Who thrives, and who declines:7 side factions, and give


4 That like nor peace, nor war? the one affrights you,

The other makes you proud.] Coriolanus does not use these two sentences consequentially, but first reproaches them with unsteadiness, then with their other occasional vices. Johnson. ·Your virtue is,


To make him worthy, whose offence subdues him,

And curse that justice did it.] i. e. Your virtue is to speak well of him whom his own offences have subjected to justice; and to rail at those laws by which he whom you praise was punished. Steevens.

• What's their seeking?] Seeking is here used substantively, -The answer is, "There seeking, or suit (to use the language of the time) is for corn." Malone.

7 who's like to rise,

Who thrives, and who declines:] The words-who thrives, which destroy the metre, appear to be an evident and tasteless interpolation. They are omitted by Sir T. Hanmer. Steevens.,

Conjectural marriages; making parties strong,
And feebling such as stand not in their liking,

Below their cobbled shoes. They say, there's grain enough?

Would the nobility lay aside their ruth,3

And let me use my sword, I'd make a quarry
With thousands of these quarter'd slaves, as high
As I could pick my lance.1

8 their ruth,] i. e. their pity, compassion. Fairfax and Spenser often use the word. Hence the adjective-ruthless, which is still current. Steevens.


I'd make a quarry

With thousands - Why a quarry? I suppose, not because he would pile them square, but because he would give them for carrion to the birds of prey. Johnson.

So, in The Miracles of Moses, by Drayton:

"And like a quarry cast them on the land."

See Vol. VII, p. 204, n. 8. Steevens.

The word quarry occurs in Macbeth, where Ross says to Macduff:

to state the manner,

"Were on the quarry of these murder'd deer
"To add the death of you."

In a note on this last passage, Steevens asserts, that quarry means game pursued or killed, and supports that opinion by a passage in Massinger's Guardian: and from thence I suppose the word was used to express a heap of slaughtered persons.

In the concluding scene of Hamlet, where Fortinbras sees so many lying dead, he says:

"This quarry cries, on havock!"

and in the last scene of A Wife for a Month, Valerio, in describing his own fictitious battle with the Turks, says:

"I saw the child of honour, for he was young,
"Deal such an alms among the spiteful Pagans,
"And round about his reach invade the Turks,
"He had intrench'd himself in his dead quarries."

M. Mason. Bullokar, in his English Expositor, 8vo. 1616, says that "a quarry among hunters signifieth the reward given to hounds after they have hunted, or the venison which is taken by hunting." This sufficiently explains the word of Coriolanus. Malone.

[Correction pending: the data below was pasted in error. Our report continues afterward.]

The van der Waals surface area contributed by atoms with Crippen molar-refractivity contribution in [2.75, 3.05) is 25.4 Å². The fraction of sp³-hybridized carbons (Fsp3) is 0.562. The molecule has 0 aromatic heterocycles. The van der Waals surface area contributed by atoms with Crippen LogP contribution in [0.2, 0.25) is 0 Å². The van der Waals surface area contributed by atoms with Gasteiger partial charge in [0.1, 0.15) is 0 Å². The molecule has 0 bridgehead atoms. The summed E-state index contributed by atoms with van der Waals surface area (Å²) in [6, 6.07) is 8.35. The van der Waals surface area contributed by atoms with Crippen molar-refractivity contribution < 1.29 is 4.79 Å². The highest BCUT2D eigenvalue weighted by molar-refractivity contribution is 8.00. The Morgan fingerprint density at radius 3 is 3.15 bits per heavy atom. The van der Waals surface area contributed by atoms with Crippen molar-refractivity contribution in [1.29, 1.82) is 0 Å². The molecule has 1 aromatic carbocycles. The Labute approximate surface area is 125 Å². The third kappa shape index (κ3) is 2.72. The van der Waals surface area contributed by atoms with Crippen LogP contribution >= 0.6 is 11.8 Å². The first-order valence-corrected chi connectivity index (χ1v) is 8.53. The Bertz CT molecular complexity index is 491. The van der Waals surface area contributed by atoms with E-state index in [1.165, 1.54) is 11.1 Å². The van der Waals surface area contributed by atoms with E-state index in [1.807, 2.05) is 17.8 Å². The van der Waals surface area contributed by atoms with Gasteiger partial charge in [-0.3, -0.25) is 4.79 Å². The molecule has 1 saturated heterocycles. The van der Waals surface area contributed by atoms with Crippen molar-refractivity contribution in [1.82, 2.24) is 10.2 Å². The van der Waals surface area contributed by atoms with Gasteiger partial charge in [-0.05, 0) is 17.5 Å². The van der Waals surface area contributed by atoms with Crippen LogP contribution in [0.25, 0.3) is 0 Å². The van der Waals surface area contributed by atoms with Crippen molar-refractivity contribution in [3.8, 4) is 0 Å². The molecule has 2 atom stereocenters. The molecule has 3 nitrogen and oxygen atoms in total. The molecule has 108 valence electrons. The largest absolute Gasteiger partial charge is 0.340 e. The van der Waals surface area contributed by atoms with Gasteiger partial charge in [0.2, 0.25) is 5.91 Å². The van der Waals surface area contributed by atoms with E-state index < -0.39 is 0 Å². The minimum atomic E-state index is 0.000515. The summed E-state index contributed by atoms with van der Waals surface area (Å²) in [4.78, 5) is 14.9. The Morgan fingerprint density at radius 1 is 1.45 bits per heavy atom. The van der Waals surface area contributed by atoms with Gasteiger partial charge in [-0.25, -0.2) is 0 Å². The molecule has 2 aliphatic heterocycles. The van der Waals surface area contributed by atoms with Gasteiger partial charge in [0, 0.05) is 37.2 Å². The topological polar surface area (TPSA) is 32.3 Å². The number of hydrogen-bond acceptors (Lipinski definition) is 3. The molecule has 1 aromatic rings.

1 pick my lance.] And so the word [pitch] is still pronounced in Staffordshire, where they say-picke me such a thing, that is, pitch or throw any thing that the demander wants. Tollet.

Thus, in Froissart's Chronicle, cap. C, Ixiii, fo. lxxxii, b: "and as he stouped downe to take up his swerde, the Frenche squyer dyd pycke his swerde at hym, and by hap strake hym through bothe the thyes." Steevens.

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Men. Nay, these are almost thoroughly persuaded; For though abundantly they lack discretion,

Yet are they passing cowardly. But, I beseech you,
What says the other troop?

They are dissolv'd: Hang 'em!
They said, they were an-hungry; sigh'd forth proverbs;→→
That, hunger broke stone walls; that, dogs must eat;
That, meat was made for mouths; that, the gods sent not
Corn for the rich men only:-With these shreds
They vented their complainings; which being answer'd,
And a petition granted them, a strange one,
(To break the heart of generosity,2

And make bold power look pale,) they threw their caps As they would hang them on the horns o' the moon,3 Shouting their emulation.4


What is granted them? Mar. Five tribunes, to defend their vulgar wisdoms, Of their own choice: One 's Junius Brutus,

Sicinius Velutus, and I know not-'Sdeath!

So, in An Account of auntient Customes and Games, &c. MSS. Harl. 2057, fol. 10, b:

"To wrestle, play at strole-ball, [stool-ball] or to runne, "To picke the barre, or to shoot off a gun.”

The word is again used in King Henry VIII, with only a slight variation in the spelling: "I'll peck you o'er the pales else." See Vol. XI, p. 352, n. 3. Malone.


the heart of generosity.] To give the final blow to the nobles. Generosity is high birth. Johnson.

So, in Measure for Measure:


66 The generous

and gravest citizens." Steevens. hang them on the horns o' the moon,] So, in Antony and Cleopatra:

"Let me lodge Lichas on the horns o' the moon." Steevens. 4 Shouting their emulation.] Each of them striving to shout louder than the rest. Malone.

Emulation, in the present instance, I believe, signifies faction. Shouting their emulation, may mean, expressing the triumph of their faction by shouts.

Emulation, in our author, is sometimes used in an unfavourable sense, and not to imply an honest contest for superior excellence. Thus, in King Henry VI, P. I:

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the trust of England's honour

"Keep off aloof with worthless emulation."

Again, in Troilus and Cressida:

"While emulation in the army crept."

i. e. faction. Steevens.